Whether the study of politics is an art or a science is a controversial issue with many books seeking to deal with it. The answer itself is not as controversial though as the definition of the key terms themselves. The way you define the terms of course influences your answer. The study of politics has many definitions and dependent on those definition is the answer to the question. In order to find the answer it is important to decide the definition you agree with most.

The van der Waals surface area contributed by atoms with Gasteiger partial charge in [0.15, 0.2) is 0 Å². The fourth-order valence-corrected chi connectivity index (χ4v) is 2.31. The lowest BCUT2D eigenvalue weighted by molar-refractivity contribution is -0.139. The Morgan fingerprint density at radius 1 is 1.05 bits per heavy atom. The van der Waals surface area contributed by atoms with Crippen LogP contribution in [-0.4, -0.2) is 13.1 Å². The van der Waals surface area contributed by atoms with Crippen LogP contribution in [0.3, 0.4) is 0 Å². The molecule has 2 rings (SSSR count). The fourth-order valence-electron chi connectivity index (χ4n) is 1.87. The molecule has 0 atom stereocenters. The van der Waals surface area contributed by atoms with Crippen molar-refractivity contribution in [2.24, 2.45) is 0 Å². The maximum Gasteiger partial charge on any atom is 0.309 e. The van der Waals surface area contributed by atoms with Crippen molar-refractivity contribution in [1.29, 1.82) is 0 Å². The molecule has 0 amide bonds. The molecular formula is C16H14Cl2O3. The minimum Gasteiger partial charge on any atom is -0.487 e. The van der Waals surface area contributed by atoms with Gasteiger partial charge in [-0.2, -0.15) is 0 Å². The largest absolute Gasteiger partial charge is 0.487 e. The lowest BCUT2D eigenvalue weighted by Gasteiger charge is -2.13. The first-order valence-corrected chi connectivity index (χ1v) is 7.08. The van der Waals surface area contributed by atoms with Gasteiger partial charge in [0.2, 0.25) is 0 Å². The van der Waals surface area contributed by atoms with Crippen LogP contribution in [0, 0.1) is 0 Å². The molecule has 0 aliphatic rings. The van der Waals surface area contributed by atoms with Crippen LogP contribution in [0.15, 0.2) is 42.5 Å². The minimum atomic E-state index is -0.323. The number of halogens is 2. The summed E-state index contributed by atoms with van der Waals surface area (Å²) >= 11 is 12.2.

This article began with a quote by Menzies (1958) describing politics as both a fine art and an inexact science. The scientific methods required must be used in tangent with its artistic study. The study of politics couples both political theory and political science as well as political history and international relations all being integral within its study. Without being predictive it is not much of a science but cannot be considered entirely an art. There is a reason that in 1906 the floor for political science was given in the USA. In recent times the political science movement has grown and the study of it as an art has been neglected but it is no less important. Politics had distanced itself from economics but now the study of political economy has grown, which has resulted in some academics considering the study of politics purely as a science. The truth is that politics involves both: politics starts as an art but once you master the subject it becomes a science. In the beginning the theories and the historical aspects of the study of politics have more similarities with art but once you progress in the sophistication of your political thought processes it becomes a scientific study. In modern society, with increased globalization and international political movements, the study of politics has naturally changed to reflect a more interdependent and connected world. Of course the study of politics is more scientific than it was 100 years ago but to state that  the study of politics is in no way an art would be incorrect.